Justice

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ST. LOUIS (AP) - The St. Louis Circuit Attorney's Office has dismissed more than a dozen charges against one of five men indicted in a series of homicides and shootings but plans to refile them later. The St. Louis Post-Dispatch reports that Marquise Henderson had been set for trial this week in the 3 1/2 year old case. Among the charges that were dismissed when a judge denied the state's request to postpone the trial were three counts of first-degree murder. Two of the killings happened on Jan. 10, 2016, and the third occurred eight days later.  

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COLUMBIA, Mo. (AP) - A Missouri man at the heart of a state Supreme Court case that overturned what critics called modern-day debtors' prisons is suing the local officials who put him there. Lawyers for 65-year-old Warrensburg resident George Richey sued St. Clair County officials Tuesday. Richey is one of two Missouri men who sued over boarding costs for time spent in county jails. Those are commonly referred to as board bills. Supreme Court judges last year ruled unanimously that while inmates are responsible for those costs, judges cannot send people back to jail for not paying.

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LITTLE ROCK, Ark. (AP) - An Arkansas judge has approved an agreement that will allow new tests of fingerprint and DNA evidence that two groups say could exonerate a man executed in 2017. Pulaski County Circuit Judge Wendell Griffen approved the agreement between the city of Jacksonville and the sister of Ledell Lee, who was executed for the 1993 slaying of Debra Reese. The American Civil Liberties Union and the Innocence Project had sued the city seeking the release of the evidence.

Arkansas State Capitol
Wikipedia.org

The freshly minted Select Committee on Senate Ethics held its first meeting Thursday and elected its leadership. The Senate last week approved rule changes creating the committee to hear and investigate claims of corruption. Its formation comes on the heels of federal investigations that have led to five former lawmakers being convicted.

Arkansas Attorney General Leslie Rutledge
Arkansas.gov

The latest effort to combat public corruption in Arkansas is coming from the state’s top law enforcement official.

Attorney General Leslie Rutledge announced Wednesday her office is forming a Public Integrity Division under the existing Special Investigations Department to investigate claims of corruption against public officials.

File photo of the Jonesboro Police Department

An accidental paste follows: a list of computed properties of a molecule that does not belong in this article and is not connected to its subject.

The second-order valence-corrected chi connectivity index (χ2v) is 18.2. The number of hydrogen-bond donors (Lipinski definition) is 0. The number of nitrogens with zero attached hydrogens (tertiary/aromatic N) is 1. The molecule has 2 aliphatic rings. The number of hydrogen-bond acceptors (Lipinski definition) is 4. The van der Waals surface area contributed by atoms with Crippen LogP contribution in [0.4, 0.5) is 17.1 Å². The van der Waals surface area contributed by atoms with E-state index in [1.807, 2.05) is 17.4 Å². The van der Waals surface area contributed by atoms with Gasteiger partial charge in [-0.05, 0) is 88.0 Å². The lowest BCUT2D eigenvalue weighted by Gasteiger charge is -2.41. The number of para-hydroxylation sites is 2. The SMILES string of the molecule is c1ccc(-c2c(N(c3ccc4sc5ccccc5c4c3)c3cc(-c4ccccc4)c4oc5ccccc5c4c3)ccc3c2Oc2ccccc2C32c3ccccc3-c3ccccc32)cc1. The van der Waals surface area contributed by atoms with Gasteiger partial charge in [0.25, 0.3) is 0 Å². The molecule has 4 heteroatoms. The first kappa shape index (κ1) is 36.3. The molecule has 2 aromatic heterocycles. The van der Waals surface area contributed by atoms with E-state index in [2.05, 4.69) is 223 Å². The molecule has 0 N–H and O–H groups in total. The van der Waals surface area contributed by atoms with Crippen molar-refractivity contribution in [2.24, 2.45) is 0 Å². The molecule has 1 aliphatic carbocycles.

Cynthia Barnhill / KASU Graphics Design, Photojournalism Intern

The CVS Pharmacy robbery in Jonesboro on June 21 may have been connected to a string of gang-related robberies that began in Indiana.

On Tuesday, the Jonesboro Police Department released more details about the robbery.  Two people were held hostage during the robbery.  Witnesses said the suspects were 3 males between 15 and 17 years old and dressed in dark-colored hoodies. 

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Incoming Senate President Jim Hendren, R-Sulphur Springs, says he wants members to vote later this year to open up the Senate chamber and its committee meetings for live-streaming.

The Arkansas Supreme Court today overturned a lower court's ruling, and thus, an appointed commission and a state agency may resume rollout of the state's medical marijuana program, stalled since March.

But the court's majority opinion hewed closely to a procedural consideration, and its chief justice appears to be cautioning the Medical Marijuana Commission to re-evaluate its procedures.

The whole scene may end up back in court before long, says one lawyer close to the process.

Brandon Tabor / KASU News

LITTLE ROCK, Ark. (AP) — The Arkansas Supreme Court on Thursday cleared the way for the state to launch its medical marijuana program, reversing and dismissing a judge's ruling that prevented officials from issuing the first license for businesses to grow the drug.

The discovery by the Veterans Health Care System of the Ozarks of an impaired pathologist on staff last autumn was finally made public Monday morning at a hastily called press conference inside the Veterans Health Care System of the Ozarks auditorium.

Three members of Arkansas's congressional delegation, regional and federal Veterans Administration officials, and myriad veterans group leaders were present.

Officials say after an internal investigation it has been determined that the medical records of more than 19,000 veteran patients from across the country treated at the Fayetteville VA will have to be externally reviewed for errors.

Arkansas Governor Asa Hutchinson
ArkansasHouse.org

Gov. Asa Hutchinson closed out the annual Arkansas Bar Association (ABA) meeting in Hot Springs on Friday (June 15) by urging Arkansans not to rush to judgment concerning the ongoing federal bribery probe involving his nephew and other state lawmakers, but he still used the forum to lay out a few ethics proposals he hopes will help address legislative misconduct at the State Capitol.

Arkansans seeking a medical abortion with the aid of mifepristone or misoprostol will have to find them in another state.

The U.S. Supreme Court’s decision earlier this week not to hear an appeal from Planned Parenthood paves the way for Act 577 of 2015, and conservatives in the state are applauding the court’s decision.

“I think it’s a step in the right direction. Arkansas is a pro-life state, and we will continue to be so,” says state Rep. Andy Mayberry (R-Hensley), president of the Arkansas Right to Life board.

Just minutes ahead of a scheduled hearing in Pulaski County Circuit Court, Attorney General Leslie Rutledge asked a federal court to take up a lawsuit against her that alleges she’s obstructing ballot initiatives.

It did, and the hearing was postponed.

In a statement afterward, her office said the attorney general “removed this case to federal court because the plaintiffs asserted claims under the First Amendment to the U.S. Constitution. Therefore, the federal court is the proper forum to hear the case."

Arkansas Attorney General Leslie Rutledge is expected to appear in court Friday before Pulaski County Circuit Judge Wendell Griffen. She’s being sued by Alex Gray, a lawyer representing two ballot measure groups, who says she’s not letting the state’s voter-initiated referendum process work.

“Our claim is that the specific subsection the attorney general is using to reject what is now 70 of 70 proposed ballot measures, that provision is unconstitutional,” Gray says.